EPA Science Inventory

Molecular Target Homology as a Basis for Species Extrapolation to Assess the Ecological Risk of Pharmaceuticals

Citation:

LALONE, C. A., D. VILLENEUVE, L. BURGOON, J. E. TIETGE, C. L. RUSSOM, AND G. T. ANKLEY. Molecular Target Homology as a Basis for Species Extrapolation to Assess the Ecological Risk of Pharmaceuticals. Presented at International Association of Great Lakes Research, Duluth, MN, May 30 - June 03, 2011.

Description:

Adverse effects of many chemical contaminants, including human pharmaceuticals and other chemicals of emerging concern (CECs), are initiated through interactions with specific proteins within the cells of effected organisms. When protein targets of a given chemical are known--as is the case for many human pharmaceuticals--this information could serve as a basis for extrapolation of potential biological effects across species. Therefore, our work has focused on development of quantitative molecular homology-based approaches to predictive species extrapolation that could be used to prioritize pharmaceuticals, which are considered CECs in the Great Lakes, for potential adverse effects in aquatic organisms. Predictions about the sensitivity of the non-target species to the pharmaceutical are made based on amino acid alignment relative to the target species (e.g., humans) and associated metrics (e.g., % similarity, alignment quality, sequence integrity, and conservation of functional domains). Molecular targets and their corresponding protein accession numbers are identified using DrugBank. A computer program was developed to conduct seamless automated amino acid sequence alignments between target and non-target aquatic organisms to identify species with greater or lesser potential sensitivity to the pharmaceutical or CEC of interest.

Purpose/Objective:

Adverse effects of many chemical contaminants, including human pharmaceuticals and other chemicals of emerging concern (CECs), are initiated through interactions with specific proteins within the cells of effected organisms. When protein targets of a given chemical are known--as is the case for many human pharmaceuticals--this information could serve as a basis for extrapolation of potential biological effects across species. Therefore, our work has focused on development of quantitative molecular homology-based approaches to predictive species extrapolation that could be used to prioritize pharmaceuticals, which are considered CECs in the Great Lakes, for potential adverse effects in aquatic organisms. Predictions about the sensitivity of the non-target species to the pharmaceutical are made based on amino acid alignment relative to the target species (e.g., humans) and associated metrics (e.g., % similarity, alignment quality, sequence integrity, and conservation of functional domains). Molecular targets and their corresponding protein accession numbers are identified using DrugBank. A computer program was developed to conduct seamless automated amino acid sequence alignments between target and non-target aquatic organisms to identify species with greater or lesser potential sensitivity to the pharmaceutical or CEC of interest.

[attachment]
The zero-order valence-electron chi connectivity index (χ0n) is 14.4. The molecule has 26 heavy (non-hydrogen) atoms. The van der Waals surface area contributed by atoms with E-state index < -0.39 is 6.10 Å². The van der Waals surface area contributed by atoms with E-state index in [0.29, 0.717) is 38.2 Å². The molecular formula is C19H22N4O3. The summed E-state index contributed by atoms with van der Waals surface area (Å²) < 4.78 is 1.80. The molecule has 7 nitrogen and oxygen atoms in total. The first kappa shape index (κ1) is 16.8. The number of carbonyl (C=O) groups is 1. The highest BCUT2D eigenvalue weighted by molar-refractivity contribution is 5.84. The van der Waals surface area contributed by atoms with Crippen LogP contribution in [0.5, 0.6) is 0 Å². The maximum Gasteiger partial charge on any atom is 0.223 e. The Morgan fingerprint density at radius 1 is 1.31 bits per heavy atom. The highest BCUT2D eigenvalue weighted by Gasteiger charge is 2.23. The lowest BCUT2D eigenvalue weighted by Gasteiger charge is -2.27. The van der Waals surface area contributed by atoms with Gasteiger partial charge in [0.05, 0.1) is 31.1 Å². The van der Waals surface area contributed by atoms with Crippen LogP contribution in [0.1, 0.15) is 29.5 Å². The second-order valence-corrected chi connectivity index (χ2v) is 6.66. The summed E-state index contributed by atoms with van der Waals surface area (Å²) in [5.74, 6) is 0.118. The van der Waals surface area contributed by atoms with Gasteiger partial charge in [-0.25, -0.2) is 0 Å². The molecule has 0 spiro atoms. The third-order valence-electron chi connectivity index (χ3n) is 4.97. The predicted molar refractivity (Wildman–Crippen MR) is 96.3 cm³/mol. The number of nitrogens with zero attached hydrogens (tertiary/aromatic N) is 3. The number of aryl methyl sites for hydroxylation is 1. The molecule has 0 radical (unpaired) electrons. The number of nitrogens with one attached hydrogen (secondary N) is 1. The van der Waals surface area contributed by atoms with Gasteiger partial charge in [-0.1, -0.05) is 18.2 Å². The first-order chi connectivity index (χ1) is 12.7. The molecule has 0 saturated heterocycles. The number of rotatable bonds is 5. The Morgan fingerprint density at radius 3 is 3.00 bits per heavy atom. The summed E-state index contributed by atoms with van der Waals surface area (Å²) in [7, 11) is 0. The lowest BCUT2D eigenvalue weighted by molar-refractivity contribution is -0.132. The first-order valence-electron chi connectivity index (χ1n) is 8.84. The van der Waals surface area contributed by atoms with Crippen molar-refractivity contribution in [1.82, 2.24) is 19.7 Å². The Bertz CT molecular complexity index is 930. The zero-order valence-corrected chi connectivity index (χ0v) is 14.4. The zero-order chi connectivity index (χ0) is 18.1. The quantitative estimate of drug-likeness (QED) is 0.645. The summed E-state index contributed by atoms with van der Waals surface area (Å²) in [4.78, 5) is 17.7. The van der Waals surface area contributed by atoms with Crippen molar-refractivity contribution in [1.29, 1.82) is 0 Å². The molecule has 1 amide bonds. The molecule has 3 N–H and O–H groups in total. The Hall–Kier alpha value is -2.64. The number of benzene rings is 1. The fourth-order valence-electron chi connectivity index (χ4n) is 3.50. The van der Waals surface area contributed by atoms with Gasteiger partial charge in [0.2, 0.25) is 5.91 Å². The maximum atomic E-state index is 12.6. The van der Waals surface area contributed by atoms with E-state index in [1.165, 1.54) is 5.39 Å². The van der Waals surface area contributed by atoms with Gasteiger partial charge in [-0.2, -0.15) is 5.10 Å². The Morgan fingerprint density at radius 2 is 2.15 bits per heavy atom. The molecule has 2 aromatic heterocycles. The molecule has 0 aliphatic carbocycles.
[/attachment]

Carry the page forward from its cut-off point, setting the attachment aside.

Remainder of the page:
URLs/Downloads:

5510LALONE.PDF   (PDF,NA pp, 23 KB,  about PDF)

Record Details:

Record Type: DOCUMENT (PRESENTATION/ABSTRACT)
Start Date: 05/30/2011
Completion Date: 05/30/2011
Record Last Revised: 12/12/2012
Record Created: 06/16/2011
Record Released: 06/16/2011
OMB Category: Other
Record ID: 236065

Organization:

U.S. ENVIRONMENTAL PROTECTION AGENCY

OFFICE OF RESEARCH AND DEVELOPMENT

NATIONAL HEALTH AND ENVIRONMENTAL EFFECTS RESEARCH LAB

MID-CONTINENT ECOLOGY DIVISION

TOXIC EFFECTS CHARACTERIZATION RESEARCH